Had Gates, Torvalds, Gosling, Jobs, Turing, Napier and their peers done things the way they'd always been done our smartphones would be in a truck hauling 500V thermionic valve technology and a steampunk clockwork display the size of the dashboard. Doing things the way they've always been done gets you started, but then it's time to push the envelope. IMNSHO 'Don't reinvent the wheel' is good for profit and stability, but not for innovation.

Thanks again,
DP


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 Post subject: Re: RabbieOS
PostPosted: Wed Jul 04, 2018 9:49 am 
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The top of the stack is already cached even if you do not disable caching for anything else. Disabling caching will make everything slower without making stack access faster. That is simply not how caching works. Read up on how MESI and cache associativity actually works so that you know what you are actually talking about.

You can only "reinvent the wheel" successfully if you actually know what you're doing. Not only that, you have to know it better than your predecessors - so better study their work first. Right now, you are just reinventing some mistakes.

PS: You also seem to have no idea how much caching actually impacts performance. I recently implemented WC caching in my OS. During the implementation I accidentally disabled caching for main memory once. An -O3 screen update with caching disabled goes from a few microseconds to "you can see the pixels appearing on screen" for an Intel i7 7700K.


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 Post subject: Re: RabbieOS
PostPosted: Wed Jul 04, 2018 10:58 am 
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davidpi wrote:
If it looks like it might be necessary there could be a safety interrupt, designed to kill processes that were not yielding control. If the compiler has sufficient control over the code structure, I suspect that would be superfluous ... or at least only necessary in the test build.

All you need's a timer. The timer's interrupt routine sets a variable to tell the app to return control the next time the app reads it. All apps would occasionally check that variable (from multiple places in their code, such as inside outer loops which the program may be stuck in for long lengths of time) to see if they should return control to the OS, preferably at times when there is minimal information in registers needing to be saved. If an app fails to hand back control before the next timer tick, the OS can take back control by force, and if it needs to do this repeatedly it can ask the user if the app might need to be shut down. You can still combine this with a pre-emptive system to remove unwanted delays for apps which can't tolerate little delays, but most apps don't need such precision.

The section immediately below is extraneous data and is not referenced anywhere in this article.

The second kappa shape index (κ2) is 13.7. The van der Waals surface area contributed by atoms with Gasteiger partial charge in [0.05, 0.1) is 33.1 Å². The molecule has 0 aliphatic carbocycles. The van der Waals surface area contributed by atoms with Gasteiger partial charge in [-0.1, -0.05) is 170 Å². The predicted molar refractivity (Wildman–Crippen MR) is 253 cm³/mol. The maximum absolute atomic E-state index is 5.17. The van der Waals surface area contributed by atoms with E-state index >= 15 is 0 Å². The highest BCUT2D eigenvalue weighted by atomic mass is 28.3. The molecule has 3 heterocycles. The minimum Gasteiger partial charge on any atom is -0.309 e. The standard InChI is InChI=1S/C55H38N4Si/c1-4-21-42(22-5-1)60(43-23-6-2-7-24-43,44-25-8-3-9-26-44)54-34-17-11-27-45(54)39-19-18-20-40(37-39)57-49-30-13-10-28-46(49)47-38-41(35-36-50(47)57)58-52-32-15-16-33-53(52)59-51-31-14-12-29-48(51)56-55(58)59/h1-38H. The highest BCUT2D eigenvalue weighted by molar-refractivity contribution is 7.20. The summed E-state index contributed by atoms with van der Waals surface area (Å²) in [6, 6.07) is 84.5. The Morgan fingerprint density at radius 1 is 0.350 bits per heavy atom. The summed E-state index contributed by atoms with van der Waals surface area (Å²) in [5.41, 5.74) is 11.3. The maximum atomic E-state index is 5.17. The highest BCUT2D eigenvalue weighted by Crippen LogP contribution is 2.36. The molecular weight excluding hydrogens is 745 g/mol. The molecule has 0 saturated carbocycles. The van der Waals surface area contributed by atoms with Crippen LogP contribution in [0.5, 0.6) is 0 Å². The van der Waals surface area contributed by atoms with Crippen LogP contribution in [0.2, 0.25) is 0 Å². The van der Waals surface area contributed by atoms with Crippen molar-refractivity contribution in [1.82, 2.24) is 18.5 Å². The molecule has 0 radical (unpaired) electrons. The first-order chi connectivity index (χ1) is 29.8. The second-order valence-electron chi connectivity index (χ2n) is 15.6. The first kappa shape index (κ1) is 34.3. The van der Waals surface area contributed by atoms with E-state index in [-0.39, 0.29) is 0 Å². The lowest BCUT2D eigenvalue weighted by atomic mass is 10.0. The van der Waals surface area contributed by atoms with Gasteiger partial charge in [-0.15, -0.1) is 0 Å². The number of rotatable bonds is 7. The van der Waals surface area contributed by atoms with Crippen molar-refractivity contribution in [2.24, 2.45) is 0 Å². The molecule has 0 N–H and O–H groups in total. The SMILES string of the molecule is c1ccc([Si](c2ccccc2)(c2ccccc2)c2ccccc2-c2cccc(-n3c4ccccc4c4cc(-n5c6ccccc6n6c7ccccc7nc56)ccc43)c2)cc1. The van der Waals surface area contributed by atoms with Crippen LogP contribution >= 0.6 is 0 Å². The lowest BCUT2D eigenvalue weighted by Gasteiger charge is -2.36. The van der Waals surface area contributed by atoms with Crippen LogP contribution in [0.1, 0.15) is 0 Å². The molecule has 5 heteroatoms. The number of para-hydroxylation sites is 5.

Quote:
The challenge with that is timing. Out-of-order execution and different clock speeds make it very challenging (if not impossible) to compile code that runs in a particular time slice. I may have to use a different metric such as the number of nano instructions, or a relative 'cost' of a particular instruction. Not to mention an effective algorithm for unrolling non predictable loops. Even then, I don't see how I can predict a time slice.

Don't try to predict it - the processor speed may be changed as its temperature goes up and down. The length of a time slice before returning control may also need to change depending on how many other apps are running, so it's better to let the OS decide when control should be returned, but to remove the need for it to do so in a disruptive way. You certainly don't want apps to hand back control a hundred times more often than necessary, but apps may need to be able to hand control back that quickly when there's a lot going on in the machine, so it's best if they check first to see if they should return or keep going for a bit longer, and it is sufficient to read a variable, make a comparison and perform a conditional jump (which will only occasionally lead to control being returned to the OS).